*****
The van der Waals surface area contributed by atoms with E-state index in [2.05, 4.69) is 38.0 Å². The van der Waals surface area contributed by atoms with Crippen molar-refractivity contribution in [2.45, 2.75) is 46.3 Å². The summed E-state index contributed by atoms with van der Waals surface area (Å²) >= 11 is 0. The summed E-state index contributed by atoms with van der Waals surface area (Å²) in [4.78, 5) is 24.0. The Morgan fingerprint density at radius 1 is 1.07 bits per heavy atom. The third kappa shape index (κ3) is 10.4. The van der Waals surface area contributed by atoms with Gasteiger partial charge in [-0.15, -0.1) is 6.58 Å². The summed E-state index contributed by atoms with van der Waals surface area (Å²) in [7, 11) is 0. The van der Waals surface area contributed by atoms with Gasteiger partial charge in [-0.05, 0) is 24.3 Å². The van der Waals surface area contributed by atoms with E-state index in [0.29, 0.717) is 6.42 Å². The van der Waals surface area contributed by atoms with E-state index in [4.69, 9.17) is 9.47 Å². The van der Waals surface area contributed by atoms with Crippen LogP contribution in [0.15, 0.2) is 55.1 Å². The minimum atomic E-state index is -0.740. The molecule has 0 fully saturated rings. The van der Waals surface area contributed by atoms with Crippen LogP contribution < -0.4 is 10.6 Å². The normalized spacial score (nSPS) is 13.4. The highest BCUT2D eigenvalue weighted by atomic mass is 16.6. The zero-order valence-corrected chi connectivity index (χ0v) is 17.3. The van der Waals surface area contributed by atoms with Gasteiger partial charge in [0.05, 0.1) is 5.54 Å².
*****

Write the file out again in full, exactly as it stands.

The van der Waals surface area contributed by atoms with E-state index in [2.05, 4.69) is 38.0 Å². The van der Waals surface area contributed by atoms with Crippen molar-refractivity contribution in [2.45, 2.75) is 46.3 Å². The summed E-state index contributed by atoms with van der Waals surface area (Å²) >= 11 is 0. The summed E-state index contributed by atoms with van der Waals surface area (Å²) in [4.78, 5) is 24.0. The Morgan fingerprint density at radius 1 is 1.07 bits per heavy atom. The third kappa shape index (κ3) is 10.4. The van der Waals surface area contributed by atoms with Gasteiger partial charge in [-0.15, -0.1) is 6.58 Å². The summed E-state index contributed by atoms with van der Waals surface area (Å²) in [7, 11) is 0. The van der Waals surface area contributed by atoms with Gasteiger partial charge in [-0.05, 0) is 24.3 Å². The van der Waals surface area contributed by atoms with E-state index in [0.29, 0.717) is 6.42 Å². The van der Waals surface area contributed by atoms with E-state index in [4.69, 9.17) is 9.47 Å². The van der Waals surface area contributed by atoms with Crippen LogP contribution in [0.15, 0.2) is 55.1 Å². The minimum atomic E-state index is -0.740. The molecule has 0 fully saturated rings. The van der Waals surface area contributed by atoms with Crippen LogP contribution < -0.4 is 10.6 Å². The normalized spacial score (nSPS) is 13.4. The highest BCUT2D eigenvalue weighted by atomic mass is 16.6. The zero-order valence-corrected chi connectivity index (χ0v) is 17.3. The van der Waals surface area contributed by atoms with Gasteiger partial charge in [0.05, 0.1) is 5.54 Å².